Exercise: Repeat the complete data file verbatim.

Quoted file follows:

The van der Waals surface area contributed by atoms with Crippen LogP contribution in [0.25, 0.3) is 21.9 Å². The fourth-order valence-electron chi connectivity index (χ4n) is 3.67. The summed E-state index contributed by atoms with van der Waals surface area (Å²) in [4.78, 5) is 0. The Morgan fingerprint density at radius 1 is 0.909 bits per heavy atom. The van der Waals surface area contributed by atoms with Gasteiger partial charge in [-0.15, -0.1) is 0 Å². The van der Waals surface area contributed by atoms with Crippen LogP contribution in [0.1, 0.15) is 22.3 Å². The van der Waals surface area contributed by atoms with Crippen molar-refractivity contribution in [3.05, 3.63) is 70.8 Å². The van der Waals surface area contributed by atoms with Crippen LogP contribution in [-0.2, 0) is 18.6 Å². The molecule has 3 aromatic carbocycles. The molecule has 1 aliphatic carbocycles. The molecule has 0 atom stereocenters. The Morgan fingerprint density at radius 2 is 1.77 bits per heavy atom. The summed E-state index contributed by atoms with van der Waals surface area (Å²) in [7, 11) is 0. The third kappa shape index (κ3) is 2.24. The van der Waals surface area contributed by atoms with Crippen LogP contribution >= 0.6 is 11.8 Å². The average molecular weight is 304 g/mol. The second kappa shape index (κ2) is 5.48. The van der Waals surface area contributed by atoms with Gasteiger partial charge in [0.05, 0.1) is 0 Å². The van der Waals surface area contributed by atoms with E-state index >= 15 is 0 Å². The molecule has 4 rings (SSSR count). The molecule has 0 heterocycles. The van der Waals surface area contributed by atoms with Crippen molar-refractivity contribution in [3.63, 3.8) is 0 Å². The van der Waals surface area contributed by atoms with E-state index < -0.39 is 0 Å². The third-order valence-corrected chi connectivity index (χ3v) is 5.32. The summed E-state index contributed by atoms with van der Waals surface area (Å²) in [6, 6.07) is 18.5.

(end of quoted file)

The van der Waals surface area contributed by atoms with Crippen LogP contribution in [0.25, 0.3) is 21.9 Å². The fourth-order valence-electron chi connectivity index (χ4n) is 3.67. The summed E-state index contributed by atoms with van der Waals surface area (Å²) in [4.78, 5) is 0. The Morgan fingerprint density at radius 1 is 0.909 bits per heavy atom. The van der Waals surface area contributed by atoms with Gasteiger partial charge in [-0.15, -0.1) is 0 Å². The van der Waals surface area contributed by atoms with Crippen LogP contribution in [0.1, 0.15) is 22.3 Å². The van der Waals surface area contributed by atoms with Crippen molar-refractivity contribution in [3.05, 3.63) is 70.8 Å². The van der Waals surface area contributed by atoms with Crippen LogP contribution in [-0.2, 0) is 18.6 Å². The molecule has 3 aromatic carbocycles. The molecule has 1 aliphatic carbocycles. The molecule has 0 atom stereocenters. The Morgan fingerprint density at radius 2 is 1.77 bits per heavy atom. The summed E-state index contributed by atoms with van der Waals surface area (Å²) in [7, 11) is 0. The third kappa shape index (κ3) is 2.24. The van der Waals surface area contributed by atoms with Crippen LogP contribution >= 0.6 is 11.8 Å². The average molecular weight is 304 g/mol. The second kappa shape index (κ2) is 5.48. The van der Waals surface area contributed by atoms with Gasteiger partial charge in [0.05, 0.1) is 0 Å². The van der Waals surface area contributed by atoms with E-state index >= 15 is 0 Å². The molecule has 4 rings (SSSR count). The molecule has 0 heterocycles. The van der Waals surface area contributed by atoms with Crippen molar-refractivity contribution in [3.63, 3.8) is 0 Å². The van der Waals surface area contributed by atoms with E-state index < -0.39 is 0 Å². The third-order valence-corrected chi connectivity index (χ3v) is 5.32. The summed E-state index contributed by atoms with van der Waals surface area (Å²) in [6, 6.07) is 18.5.